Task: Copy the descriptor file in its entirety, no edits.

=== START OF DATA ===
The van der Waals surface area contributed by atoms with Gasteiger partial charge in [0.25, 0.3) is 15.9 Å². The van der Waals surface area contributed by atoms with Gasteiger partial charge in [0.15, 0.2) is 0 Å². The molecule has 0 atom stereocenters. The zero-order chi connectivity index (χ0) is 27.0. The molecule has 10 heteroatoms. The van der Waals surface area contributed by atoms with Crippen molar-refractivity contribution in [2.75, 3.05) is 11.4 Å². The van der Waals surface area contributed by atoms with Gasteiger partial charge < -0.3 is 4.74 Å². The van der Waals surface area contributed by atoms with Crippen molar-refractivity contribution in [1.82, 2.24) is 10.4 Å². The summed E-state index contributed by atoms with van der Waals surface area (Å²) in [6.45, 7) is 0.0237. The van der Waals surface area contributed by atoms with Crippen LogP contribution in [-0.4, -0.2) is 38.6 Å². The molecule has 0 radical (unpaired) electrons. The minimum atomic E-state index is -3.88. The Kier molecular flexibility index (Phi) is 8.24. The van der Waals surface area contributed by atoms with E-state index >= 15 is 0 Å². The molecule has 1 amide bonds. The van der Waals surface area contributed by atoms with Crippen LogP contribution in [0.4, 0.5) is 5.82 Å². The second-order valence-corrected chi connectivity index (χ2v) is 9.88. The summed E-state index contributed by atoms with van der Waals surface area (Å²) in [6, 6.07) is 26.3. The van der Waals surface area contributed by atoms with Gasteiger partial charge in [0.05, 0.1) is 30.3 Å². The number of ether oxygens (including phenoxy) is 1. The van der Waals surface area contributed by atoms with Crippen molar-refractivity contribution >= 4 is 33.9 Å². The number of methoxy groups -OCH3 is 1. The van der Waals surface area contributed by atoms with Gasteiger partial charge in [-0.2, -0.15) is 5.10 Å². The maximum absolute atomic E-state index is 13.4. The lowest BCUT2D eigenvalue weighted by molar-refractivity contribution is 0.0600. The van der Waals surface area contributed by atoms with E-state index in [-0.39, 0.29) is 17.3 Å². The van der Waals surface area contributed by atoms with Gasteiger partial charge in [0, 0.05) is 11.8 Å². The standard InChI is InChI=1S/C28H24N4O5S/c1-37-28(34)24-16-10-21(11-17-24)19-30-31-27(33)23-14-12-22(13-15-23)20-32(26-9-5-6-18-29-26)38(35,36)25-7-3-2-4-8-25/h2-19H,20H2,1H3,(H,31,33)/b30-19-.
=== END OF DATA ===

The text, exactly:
The van der Waals surface area contributed by atoms with Gasteiger partial charge in [0.25, 0.3) is 15.9 Å². The van der Waals surface area contributed by atoms with Gasteiger partial charge in [0.15, 0.2) is 0 Å². The molecule has 0 atom stereocenters. The zero-order chi connectivity index (χ0) is 27.0. The molecule has 10 heteroatoms. The van der Waals surface area contributed by atoms with Crippen molar-refractivity contribution in [2.75, 3.05) is 11.4 Å². The van der Waals surface area contributed by atoms with Gasteiger partial charge < -0.3 is 4.74 Å². The van der Waals surface area contributed by atoms with Crippen molar-refractivity contribution in [1.82, 2.24) is 10.4 Å². The summed E-state index contributed by atoms with van der Waals surface area (Å²) in [6.45, 7) is 0.0237. The van der Waals surface area contributed by atoms with Crippen LogP contribution in [-0.4, -0.2) is 38.6 Å². The molecule has 0 radical (unpaired) electrons. The minimum atomic E-state index is -3.88. The Kier molecular flexibility index (Phi) is 8.24. The van der Waals surface area contributed by atoms with E-state index >= 15 is 0 Å². The molecule has 1 amide bonds. The van der Waals surface area contributed by atoms with Crippen LogP contribution in [0.4, 0.5) is 5.82 Å². The second-order valence-corrected chi connectivity index (χ2v) is 9.88. The summed E-state index contributed by atoms with van der Waals surface area (Å²) in [6, 6.07) is 26.3. The van der Waals surface area contributed by atoms with Gasteiger partial charge in [0.05, 0.1) is 30.3 Å². The number of ether oxygens (including phenoxy) is 1. The van der Waals surface area contributed by atoms with Crippen molar-refractivity contribution >= 4 is 33.9 Å². The number of methoxy groups -OCH3 is 1. The van der Waals surface area contributed by atoms with Gasteiger partial charge in [-0.2, -0.15) is 5.10 Å². The maximum absolute atomic E-state index is 13.4. The lowest BCUT2D eigenvalue weighted by molar-refractivity contribution is 0.0600. The van der Waals surface area contributed by atoms with E-state index in [-0.39, 0.29) is 17.3 Å². The van der Waals surface area contributed by atoms with Gasteiger partial charge in [0, 0.05) is 11.8 Å². The standard InChI is InChI=1S/C28H24N4O5S/c1-37-28(34)24-16-10-21(11-17-24)19-30-31-27(33)23-14-12-22(13-15-23)20-32(26-9-5-6-18-29-26)38(35,36)25-7-3-2-4-8-25/h2-19H,20H2,1H3,(H,31,33)/b30-19-.